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The last piece (for now) is this cool gold-filled bracelet. The token features the Telephone Pioneers of America, a volunteer group made up of current and former telecom workers. It’s dated 1911 though I’m not sure if it was made then or if it just commemorates a certain year. I have a bit more research to do on this one.

I’m very happy with my haul. I have some work ahead of me matching earrings and such but I don’t mind that at all. I should make a decent chunk of change selling these things, most of which will go into a future yard sale. I think other people enjoy looking through this kind of stuff just as much as I do – my suitcase of jewelry and curios is always popular and seems to attract the most customers. My next yard sale should be a good one!

I’ll show you more of this stuff soon enough. I hope to keep the good finds coming this afternoon as I check out a newly-discovered Thursday evening trash collection in Rosemont. I’ve been looking for an alternate to my usual Thursday evening run (Mile End) and hopefully this will provide.

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7 thoughts on “The “hurry-up” pays off

  1. Debbie says:

    That is definitely the 101st airborne insignia. My late husband was a member of the 101st stationed in Germany protecting the east/west wall years before it came down. If you decide to sell that one let me know ok? I don’t have much of his military stuff left and I’m sure our daughter would love it. Thanks and happy hunting!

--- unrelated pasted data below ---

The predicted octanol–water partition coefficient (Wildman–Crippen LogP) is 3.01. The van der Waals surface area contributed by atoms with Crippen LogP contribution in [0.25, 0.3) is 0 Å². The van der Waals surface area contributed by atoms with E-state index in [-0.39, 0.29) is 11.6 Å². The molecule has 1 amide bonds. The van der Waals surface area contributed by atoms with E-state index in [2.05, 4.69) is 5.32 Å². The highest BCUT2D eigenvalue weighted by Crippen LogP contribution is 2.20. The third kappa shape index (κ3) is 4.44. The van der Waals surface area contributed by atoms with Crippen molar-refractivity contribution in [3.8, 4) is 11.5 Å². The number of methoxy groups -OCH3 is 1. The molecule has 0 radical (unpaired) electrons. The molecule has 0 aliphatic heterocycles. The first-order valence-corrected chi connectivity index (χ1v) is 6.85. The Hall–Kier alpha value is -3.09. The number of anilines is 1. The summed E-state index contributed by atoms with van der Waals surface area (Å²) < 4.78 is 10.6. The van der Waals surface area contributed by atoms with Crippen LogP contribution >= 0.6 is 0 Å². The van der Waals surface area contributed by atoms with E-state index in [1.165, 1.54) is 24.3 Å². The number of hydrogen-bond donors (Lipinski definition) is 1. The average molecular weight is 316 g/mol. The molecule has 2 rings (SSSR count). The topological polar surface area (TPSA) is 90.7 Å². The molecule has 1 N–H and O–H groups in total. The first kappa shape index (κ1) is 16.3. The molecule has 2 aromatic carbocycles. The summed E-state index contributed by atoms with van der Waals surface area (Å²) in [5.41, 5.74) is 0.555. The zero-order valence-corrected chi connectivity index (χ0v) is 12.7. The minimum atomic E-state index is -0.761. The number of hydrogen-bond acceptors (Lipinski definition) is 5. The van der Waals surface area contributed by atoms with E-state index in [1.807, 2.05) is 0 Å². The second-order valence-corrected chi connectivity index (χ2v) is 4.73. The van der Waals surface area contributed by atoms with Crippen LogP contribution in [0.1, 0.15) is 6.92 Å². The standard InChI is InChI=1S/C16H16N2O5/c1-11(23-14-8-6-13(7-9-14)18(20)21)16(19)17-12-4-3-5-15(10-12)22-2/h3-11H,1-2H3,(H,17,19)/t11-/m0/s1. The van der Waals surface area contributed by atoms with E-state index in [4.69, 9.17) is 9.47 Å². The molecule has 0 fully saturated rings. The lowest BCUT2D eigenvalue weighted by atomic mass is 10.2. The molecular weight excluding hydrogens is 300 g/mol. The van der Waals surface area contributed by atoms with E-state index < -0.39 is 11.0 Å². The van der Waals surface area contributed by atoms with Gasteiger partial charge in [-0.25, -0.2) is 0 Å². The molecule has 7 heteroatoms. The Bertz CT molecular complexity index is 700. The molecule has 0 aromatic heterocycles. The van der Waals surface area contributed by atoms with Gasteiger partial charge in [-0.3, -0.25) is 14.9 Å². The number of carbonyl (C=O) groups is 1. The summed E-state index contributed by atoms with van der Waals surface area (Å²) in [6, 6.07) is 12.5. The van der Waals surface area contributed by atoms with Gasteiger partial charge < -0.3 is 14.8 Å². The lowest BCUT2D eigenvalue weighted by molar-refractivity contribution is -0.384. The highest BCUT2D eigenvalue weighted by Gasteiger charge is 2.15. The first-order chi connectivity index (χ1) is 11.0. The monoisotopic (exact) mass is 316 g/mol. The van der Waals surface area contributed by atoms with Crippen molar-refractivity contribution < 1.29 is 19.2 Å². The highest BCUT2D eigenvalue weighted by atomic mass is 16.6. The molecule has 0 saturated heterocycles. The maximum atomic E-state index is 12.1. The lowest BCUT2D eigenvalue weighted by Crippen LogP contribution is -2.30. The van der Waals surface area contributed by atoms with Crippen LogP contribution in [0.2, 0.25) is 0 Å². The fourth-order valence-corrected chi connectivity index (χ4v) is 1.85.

2. Lynn says:

    good work. looks great.

  3. Olive says:

    Your instincts are so right.You rescued great memorabilia right in the nick of time.Did the garbage truck pass on that street right after you took away the good stuff?It is a pity you only took one book from the box of thrown-out books.Did other people get a chance to scavenge there after you left there?I hope so.

    • martng says:

      I was a few streets ahead of the truck when I saw this stuff and when I left I still didn’t see any sign of them coming. I would have taken more books but the jewelry (which took up a lot of space!) was obviously my first priority. I hope some other people got the books before they were taken away. Fortunately, at least they were in the recycling so they may end up being made into more books.

  4. That certainly is a curious token. I love that little stuff. I wish I was there to sort through it with you. Looking forward to seeing more of it on your blog. 🙂 (Hope the worst of the after effects of your evening out have passed.)

  5. tess says:

    yes, Polish language, the blue book to the right is about churches, probably some nice photos in there, Polish children’s books from the 1960s and earlier have gorgeous illustrations, also circus and other posters are very collectible,

    wonderful finds, you should have fun sorting through your treasure throve